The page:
October 5, 2014: 27th Sunday in Ordinary Time
Jesus said to the chief priests and the elders of the people:
“Hear another parable.
There was a landowner who planted a vineyard, put a hedge around it, dug a wine press in it, and built a tower. Then he leased it to tenants and went on a journey.
When vintage time drew near, he sent his servants to the tenants to obtain his produce. But the tenants seized the servants and one they beat, another they killed, and a third they stoned. Again he sent other servants, more numerous than the first ones, but they treated them in the same way. Finally, he sent his son to them, thinking, ‘They will respect my son.’
But when the tenants saw the son, they said to one another, ‘This is the heir. Come, let us kill him and acquire his inheritance.’ They seized him, threw him out of the vineyard, and killed him. What will the owner of the vineyard do to those tenants when he comes?”
They answered him,
“He will put those wretched men to a wretched death and lease his vineyard to other tenants who will give him the produce at the proper times.”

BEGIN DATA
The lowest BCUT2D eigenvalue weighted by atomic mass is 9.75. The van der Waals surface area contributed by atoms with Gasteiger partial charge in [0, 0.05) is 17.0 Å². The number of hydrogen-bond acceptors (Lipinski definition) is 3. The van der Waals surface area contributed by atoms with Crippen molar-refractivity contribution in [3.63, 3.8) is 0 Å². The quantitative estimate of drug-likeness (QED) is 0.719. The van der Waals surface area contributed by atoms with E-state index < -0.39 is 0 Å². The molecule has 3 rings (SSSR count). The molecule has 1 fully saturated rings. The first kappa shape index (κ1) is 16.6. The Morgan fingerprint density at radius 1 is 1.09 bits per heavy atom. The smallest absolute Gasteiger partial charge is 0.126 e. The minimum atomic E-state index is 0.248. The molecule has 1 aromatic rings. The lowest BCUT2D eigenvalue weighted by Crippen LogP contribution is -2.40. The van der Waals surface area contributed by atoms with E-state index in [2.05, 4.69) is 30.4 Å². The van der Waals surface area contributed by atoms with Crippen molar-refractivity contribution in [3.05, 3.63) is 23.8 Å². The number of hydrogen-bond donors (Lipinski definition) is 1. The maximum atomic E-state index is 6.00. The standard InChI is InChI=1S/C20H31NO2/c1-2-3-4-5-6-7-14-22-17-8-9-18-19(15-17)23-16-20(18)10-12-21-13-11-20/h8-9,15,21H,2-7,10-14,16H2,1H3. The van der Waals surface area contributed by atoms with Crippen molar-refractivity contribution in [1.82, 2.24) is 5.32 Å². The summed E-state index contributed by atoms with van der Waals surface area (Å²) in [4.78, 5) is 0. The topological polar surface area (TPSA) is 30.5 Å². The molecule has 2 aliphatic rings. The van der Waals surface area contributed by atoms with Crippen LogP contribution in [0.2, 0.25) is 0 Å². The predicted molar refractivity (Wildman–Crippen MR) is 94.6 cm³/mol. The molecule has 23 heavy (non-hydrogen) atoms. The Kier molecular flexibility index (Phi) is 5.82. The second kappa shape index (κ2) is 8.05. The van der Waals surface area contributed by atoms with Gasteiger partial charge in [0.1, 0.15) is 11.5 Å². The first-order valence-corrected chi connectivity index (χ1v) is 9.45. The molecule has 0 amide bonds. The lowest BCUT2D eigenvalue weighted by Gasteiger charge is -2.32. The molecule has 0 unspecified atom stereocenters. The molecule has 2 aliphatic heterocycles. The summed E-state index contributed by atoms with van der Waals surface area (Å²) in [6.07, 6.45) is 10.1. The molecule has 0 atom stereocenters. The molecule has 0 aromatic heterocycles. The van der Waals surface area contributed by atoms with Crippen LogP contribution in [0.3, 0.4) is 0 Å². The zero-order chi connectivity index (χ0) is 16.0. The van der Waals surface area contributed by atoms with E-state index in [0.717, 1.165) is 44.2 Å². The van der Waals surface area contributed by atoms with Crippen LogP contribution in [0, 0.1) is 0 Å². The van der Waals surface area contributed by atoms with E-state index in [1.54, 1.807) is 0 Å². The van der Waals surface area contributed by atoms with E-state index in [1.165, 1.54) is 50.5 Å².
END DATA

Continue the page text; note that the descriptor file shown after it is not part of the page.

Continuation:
Jesus said to them, “Did you never read in the Scriptures:
The stone that the builders rejected has become the cornerstone;
by the Lord has this been done, and it is wonderful in our eyes?
Therefore, I say to you, the kingdom of God will be taken away from you and given to a people that will produce its fruit.” (Matthew 21:33-43)
Today’s gospel message introduces us to a prosperous business man who decided to build
a splendid vineyard. Of course he expected to make a profit on this investment. But the vineyard’s tenants refused to pay the rent and cruelly abused the owner’s family. The listeners knew that Jesus was also talking about them because they too continually rejected the generous offers God made to them, the chosen people.
This parable is also addressed to you and me.
We have been chosen to work in God’s vineyard — the Kingdom of God — and we are expected to “pay rent.” What is the rent we should be paying? Kind deeds, prayer, obedience are some examples. Can you think of others? Like the people in Jesus’ audience, we may sometimes refuse (or reject) the pay we owe.